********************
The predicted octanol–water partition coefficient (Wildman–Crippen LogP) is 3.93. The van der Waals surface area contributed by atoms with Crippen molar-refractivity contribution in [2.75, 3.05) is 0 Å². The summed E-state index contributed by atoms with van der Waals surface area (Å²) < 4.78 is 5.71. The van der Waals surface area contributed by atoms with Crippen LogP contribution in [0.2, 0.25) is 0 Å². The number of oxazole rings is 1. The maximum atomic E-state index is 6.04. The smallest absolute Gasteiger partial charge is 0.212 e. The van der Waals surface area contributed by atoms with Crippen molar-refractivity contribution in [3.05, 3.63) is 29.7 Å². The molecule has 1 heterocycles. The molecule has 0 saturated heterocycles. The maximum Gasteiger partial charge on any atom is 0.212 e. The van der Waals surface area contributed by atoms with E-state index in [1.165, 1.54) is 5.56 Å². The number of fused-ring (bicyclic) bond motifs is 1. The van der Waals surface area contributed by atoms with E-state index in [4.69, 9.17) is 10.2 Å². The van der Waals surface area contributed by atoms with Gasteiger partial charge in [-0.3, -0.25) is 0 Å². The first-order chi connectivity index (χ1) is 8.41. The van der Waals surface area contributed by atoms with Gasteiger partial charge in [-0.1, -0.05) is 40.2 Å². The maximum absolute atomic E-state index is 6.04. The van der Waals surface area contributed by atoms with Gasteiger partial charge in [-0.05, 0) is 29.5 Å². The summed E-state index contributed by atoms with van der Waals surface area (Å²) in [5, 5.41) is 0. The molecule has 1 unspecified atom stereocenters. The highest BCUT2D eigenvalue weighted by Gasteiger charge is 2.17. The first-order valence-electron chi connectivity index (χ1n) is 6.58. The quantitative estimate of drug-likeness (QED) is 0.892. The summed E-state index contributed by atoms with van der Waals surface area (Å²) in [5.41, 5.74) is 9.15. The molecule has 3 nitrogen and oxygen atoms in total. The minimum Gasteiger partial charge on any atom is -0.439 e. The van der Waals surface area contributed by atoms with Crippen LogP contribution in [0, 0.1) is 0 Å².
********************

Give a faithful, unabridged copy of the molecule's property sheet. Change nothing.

The predicted octanol–water partition coefficient (Wildman–Crippen LogP) is 3.93. The van der Waals surface area contributed by atoms with Crippen molar-refractivity contribution in [2.75, 3.05) is 0 Å². The summed E-state index contributed by atoms with van der Waals surface area (Å²) < 4.78 is 5.71. The van der Waals surface area contributed by atoms with Crippen LogP contribution in [0.2, 0.25) is 0 Å². The number of oxazole rings is 1. The maximum atomic E-state index is 6.04. The smallest absolute Gasteiger partial charge is 0.212 e. The van der Waals surface area contributed by atoms with Crippen molar-refractivity contribution in [3.05, 3.63) is 29.7 Å². The molecule has 1 heterocycles. The molecule has 0 saturated heterocycles. The maximum Gasteiger partial charge on any atom is 0.212 e. The van der Waals surface area contributed by atoms with E-state index in [1.165, 1.54) is 5.56 Å². The number of fused-ring (bicyclic) bond motifs is 1. The van der Waals surface area contributed by atoms with E-state index in [4.69, 9.17) is 10.2 Å². The van der Waals surface area contributed by atoms with Gasteiger partial charge in [-0.3, -0.25) is 0 Å². The first-order chi connectivity index (χ1) is 8.41. The van der Waals surface area contributed by atoms with Gasteiger partial charge in [-0.1, -0.05) is 40.2 Å². The maximum absolute atomic E-state index is 6.04. The van der Waals surface area contributed by atoms with Gasteiger partial charge in [-0.05, 0) is 29.5 Å². The summed E-state index contributed by atoms with van der Waals surface area (Å²) in [5, 5.41) is 0. The molecule has 1 unspecified atom stereocenters. The highest BCUT2D eigenvalue weighted by Gasteiger charge is 2.17. The first-order valence-electron chi connectivity index (χ1n) is 6.58. The quantitative estimate of drug-likeness (QED) is 0.892. The summed E-state index contributed by atoms with van der Waals surface area (Å²) in [5.41, 5.74) is 9.15. The molecule has 3 nitrogen and oxygen atoms in total. The minimum Gasteiger partial charge on any atom is -0.439 e. The van der Waals surface area contributed by atoms with Crippen LogP contribution in [0, 0.1) is 0 Å².